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Cited by 26 (2 self)
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In this paper we are interested in general techniques for designing mechanisms that approximate the social welfare in the presence of selfish rational behavior. We demonstrate our results in the setting of Combinatorial Auctions (CA). Our first result is a general deterministic technique to decouple the algorithmic allocation problem from the strategic aspects, by a procedure that converts any algorithm to a dominantstrategy ascending mechanism. This technique works for any single value domain, in which each agent has the same value for each desired outcome, and this value is the only private information. In particular, for “singlevalue CAs”, where each player desires any one of several different bundles but has the same value for each of them, our technique converts any approximation algorithm to a dominant strategy mechanism that almost preserves the original approximation ratio. Our second result provides the first computationally efficient deterministic mechanism for the case of singlevalue multiminded bidders (with private value and private desired bundles). The mechanism achieves an approximation to the social welfare which is close to the best possible in polynomial time (unless P=NP). This mechanism is an algorithmic implementation in undominated strategies, a notion that we define and justify, and is of independent interest. 1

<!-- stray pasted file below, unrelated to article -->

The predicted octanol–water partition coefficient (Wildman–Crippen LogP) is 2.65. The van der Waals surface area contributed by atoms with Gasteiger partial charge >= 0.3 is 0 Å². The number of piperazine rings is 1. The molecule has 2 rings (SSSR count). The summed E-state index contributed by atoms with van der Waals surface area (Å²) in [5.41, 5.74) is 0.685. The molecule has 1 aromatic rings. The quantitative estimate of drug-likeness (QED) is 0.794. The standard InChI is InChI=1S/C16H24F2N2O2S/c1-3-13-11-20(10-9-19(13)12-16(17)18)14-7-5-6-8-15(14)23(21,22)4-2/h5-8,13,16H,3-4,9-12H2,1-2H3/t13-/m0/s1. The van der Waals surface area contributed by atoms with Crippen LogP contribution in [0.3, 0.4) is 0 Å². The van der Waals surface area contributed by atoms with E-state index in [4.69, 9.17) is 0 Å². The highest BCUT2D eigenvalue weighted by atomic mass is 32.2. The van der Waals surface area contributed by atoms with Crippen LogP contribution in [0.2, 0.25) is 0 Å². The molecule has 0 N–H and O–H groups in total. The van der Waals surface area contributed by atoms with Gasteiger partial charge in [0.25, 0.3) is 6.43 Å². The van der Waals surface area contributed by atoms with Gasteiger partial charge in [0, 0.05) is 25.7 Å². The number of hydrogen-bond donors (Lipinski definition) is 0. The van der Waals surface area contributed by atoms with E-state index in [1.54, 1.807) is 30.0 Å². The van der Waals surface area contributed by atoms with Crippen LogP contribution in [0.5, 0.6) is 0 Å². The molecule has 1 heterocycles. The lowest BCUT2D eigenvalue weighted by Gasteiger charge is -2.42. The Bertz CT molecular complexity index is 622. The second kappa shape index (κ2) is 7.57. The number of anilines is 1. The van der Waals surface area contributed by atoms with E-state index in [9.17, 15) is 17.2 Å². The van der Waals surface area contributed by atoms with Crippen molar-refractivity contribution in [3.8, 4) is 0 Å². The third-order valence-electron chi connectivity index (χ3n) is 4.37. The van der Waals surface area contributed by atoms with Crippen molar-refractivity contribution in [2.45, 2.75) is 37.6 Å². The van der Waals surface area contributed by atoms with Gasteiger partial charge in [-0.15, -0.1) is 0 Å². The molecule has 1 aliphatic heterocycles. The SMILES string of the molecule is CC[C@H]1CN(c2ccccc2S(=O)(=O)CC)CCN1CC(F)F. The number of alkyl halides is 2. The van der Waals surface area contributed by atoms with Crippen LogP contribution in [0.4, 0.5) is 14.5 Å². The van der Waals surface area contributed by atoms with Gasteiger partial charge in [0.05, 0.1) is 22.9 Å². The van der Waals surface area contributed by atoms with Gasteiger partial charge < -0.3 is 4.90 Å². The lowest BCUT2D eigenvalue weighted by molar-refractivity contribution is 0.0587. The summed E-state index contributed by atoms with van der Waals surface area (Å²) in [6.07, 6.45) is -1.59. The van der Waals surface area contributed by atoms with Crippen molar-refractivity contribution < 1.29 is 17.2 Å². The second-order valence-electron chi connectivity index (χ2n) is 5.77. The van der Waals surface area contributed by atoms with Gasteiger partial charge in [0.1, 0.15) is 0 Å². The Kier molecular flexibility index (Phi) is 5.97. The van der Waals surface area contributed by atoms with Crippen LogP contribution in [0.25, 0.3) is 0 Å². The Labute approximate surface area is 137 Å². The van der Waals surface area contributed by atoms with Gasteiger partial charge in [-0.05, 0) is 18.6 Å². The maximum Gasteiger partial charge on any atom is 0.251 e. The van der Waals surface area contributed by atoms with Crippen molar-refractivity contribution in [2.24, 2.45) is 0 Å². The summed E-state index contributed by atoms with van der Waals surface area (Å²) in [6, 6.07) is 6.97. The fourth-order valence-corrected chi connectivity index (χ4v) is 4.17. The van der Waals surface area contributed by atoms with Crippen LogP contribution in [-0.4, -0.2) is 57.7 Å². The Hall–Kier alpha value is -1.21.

Automated Design of Multistage Mechanisms
 IN IJCAI
, 2007
"... Mechanism design is the study of preference aggregation protocols that work well in the face of selfinterested agents. We present the first generalpurpose techniques for automatically designing multistage mechanisms. These can reduce elicitation burden by only querying agents for information that ..."
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Cited by 17 (3 self)
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Mechanism design is the study of preference aggregation protocols that work well in the face of selfinterested agents. We present the first generalpurpose techniques for automatically designing multistage mechanisms. These can reduce elicitation burden by only querying agents for information that is relevant given their answers to previous queries. We first show how to turn a given (e.g., automatically designed using constrained optimization techniques) singlestage mechanism into the most efficient corresponding multistage mechanism given a specified elicitation tree. We then present greedy and dynamic programming (DP) algorithms that will determine the elicitation tree (optimal in the DP case). Next, we show how the query savings inherent in the multistage model can be used to design the underlying singlestage mechanism to maximally take advantage of this approach. We illustrate all of these techniques on an optimal auction example. Finally, we present negative results on the design of multistage mechanisms that do not correspond to dominantstrategy singlestage mechanisms: an optimal multistage mechanism in general has to randomize over queries to hide information from the agents.
Combinatorial auctions for electronic business,” Sadhana: Indian academy
 Proceedings in Engineering Sciences
, 2005